sides teemed with a busy people. My joy
was unbounded, when suddenly piercing
through the mountain gaps far to the south-
west, came an invading army 90,000 strong,
marching with hostile intent toward my own
beloved county seat. I seemed to know them
in their suits of grey, as they were not a
foreign foe. From the South, with hasten-
ing pace, came an equal number of boys in
blue, eager for the coming fray, and within
my own horizon there was a booming of
cannon, a rattle of musketry and a clash of
sabers, such as never before was equaled on
the American continent. It was a family
quarrel, and the world looked on in silent
wonder. It is all ended now, and our nation
is at peace. Within my circular horizon now
are included parts of two States, and many
counties in which liye a thrifty and prosper-
ous people, and if I should ever speak again
may my story be less thrilling."

The golden orb of day was just setting be-
hind the western hills, the canopy above was
clothed in a roseate hue, the valleys below
and all around were bathed in liquid light,
the trees were covered with the changing foli-
age of variegated autumnal tints, and all
nature smiled in radiant beauty, as we re-
traced our steps down the steep descent of
the mountain on the occasion of a delightful
visit October 24, 1884.


The region of country around this village
was thickly settled at the time of the Kevo-
lution. The town is named after William
Ross, who owned the house now the property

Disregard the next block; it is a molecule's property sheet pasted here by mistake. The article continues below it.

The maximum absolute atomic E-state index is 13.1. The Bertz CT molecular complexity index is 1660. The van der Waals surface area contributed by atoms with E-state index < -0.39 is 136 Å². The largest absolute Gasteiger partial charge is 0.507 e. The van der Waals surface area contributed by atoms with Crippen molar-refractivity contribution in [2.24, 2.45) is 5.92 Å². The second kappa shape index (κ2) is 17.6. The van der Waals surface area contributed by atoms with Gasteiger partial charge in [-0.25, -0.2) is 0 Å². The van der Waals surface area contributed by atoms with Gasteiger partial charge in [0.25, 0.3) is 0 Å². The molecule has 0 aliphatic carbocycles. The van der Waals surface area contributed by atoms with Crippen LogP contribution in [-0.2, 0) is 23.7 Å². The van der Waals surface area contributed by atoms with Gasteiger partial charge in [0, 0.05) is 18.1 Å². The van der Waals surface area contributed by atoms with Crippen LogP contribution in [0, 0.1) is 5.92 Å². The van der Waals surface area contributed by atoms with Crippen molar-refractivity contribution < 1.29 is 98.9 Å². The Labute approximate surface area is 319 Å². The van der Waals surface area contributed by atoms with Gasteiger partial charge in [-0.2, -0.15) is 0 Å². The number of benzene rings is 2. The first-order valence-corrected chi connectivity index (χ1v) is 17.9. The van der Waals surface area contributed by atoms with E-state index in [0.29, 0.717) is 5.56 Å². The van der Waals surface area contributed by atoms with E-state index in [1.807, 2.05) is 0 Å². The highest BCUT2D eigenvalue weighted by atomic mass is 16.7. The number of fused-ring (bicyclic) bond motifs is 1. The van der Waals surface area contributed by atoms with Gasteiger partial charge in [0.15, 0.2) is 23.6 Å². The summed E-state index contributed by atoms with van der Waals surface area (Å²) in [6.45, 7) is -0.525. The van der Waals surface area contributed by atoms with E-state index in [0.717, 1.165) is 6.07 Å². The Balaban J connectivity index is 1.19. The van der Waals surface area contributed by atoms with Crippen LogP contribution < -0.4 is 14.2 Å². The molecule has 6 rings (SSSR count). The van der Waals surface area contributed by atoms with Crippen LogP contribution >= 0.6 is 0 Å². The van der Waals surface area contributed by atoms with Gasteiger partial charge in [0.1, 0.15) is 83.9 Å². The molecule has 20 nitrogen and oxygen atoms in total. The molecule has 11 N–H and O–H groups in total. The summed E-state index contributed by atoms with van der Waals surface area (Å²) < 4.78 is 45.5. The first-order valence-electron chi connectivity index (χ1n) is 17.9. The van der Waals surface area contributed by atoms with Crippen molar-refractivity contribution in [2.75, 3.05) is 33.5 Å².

of Henry Gardner, and also a tannery near
by. The name was given to the place in 1S15,
when the postofBce was established here, and
Samuel Smith, uncle of William Smith, drug-
gist of York, became first postmaster, and
kept a store. In 1822 his store and Alexan-
der Underwood's tavern were burned. The
house now owned by Matthew Spangler was
used as a hotel for more than half a century.
In early days this was a prominent stop-
ping place on the route between York and
Carlisle. There is no hotel in the entire
township now. Michael Wollet became post-
master in 1830. W. L. Gardner for a number
of years conducted a mercantile business
here, and was succeeded in 1884 by George
Smith, both of whom were postmasters.

John C. Nesbit, who died near Rossville a
few years ago, was a mathematician of more
than local note.

The tannery owned by William Kose was
greatly damaged by the flood of Beaver,
Creek for a description of which see article
on page 476 in this work.

The Union Church of the Lutheran
and Reformed, and other denominations near
Rossville, was built in 1819. It was dedicat-
ed on the 1 1th of June, 1820. The officiat-
ing clergymen were J. G. Schmucker, D. D.,
J. McKnight, D. D., and Rev. Ebach.

A few years ago the old building was re-

The Lutheran Church. — The Lutheran
and Reformed congregations worshiped in
the Union Church, standing at the road lead-
ing from York to Carlisle, about one mile
from Rossville. The Lutheran, numbering
then about 200, thought it would be to their
advantage if they had a building of their
own. A meeting was called by Rev. James
Harkej', some time in 1848, whea it was
agreed to build a church. A building com-
mittee was chosen, which consisted of the
following: Messrs. D. Hobaugh, T. T. Gard-

I ner, W. Busby, J. Bushy and J. Draw-
baugh. Mr. Gardner donated the Lutheran

I congregation one acre of ground to build the

j church. The work of building began in the
summer of 1849, the corner-stone was laid
September 29, 1849, by Rev. James Harkey,
assisted by Revs. Keller and S. Harkey, from
Fredericksburg, and was dedicated in the
winter of the same year. The following min-
isters have been elected as regular pastors:
James Harkey, J. P. Focht, A. Finfrock, D.

j Sell, J. K. Bricker, S. Dasher, H. Seifert, J.
F. Dietrich, E. Minter, A. Stump and A. B.
Erhard. For 1885 the elders are A. Bentz,
D. Hobaugh, A. B. Elecker, T. T. Gardner,
J. Ritter, J. Weirman, G. Seifort; deacons,
A. B. Elecker, J. Moody, A. Bentz, H.J. '
Gardner, J. Wierman, W. McClellan and N.
H. Spangler. Church membership, eighty-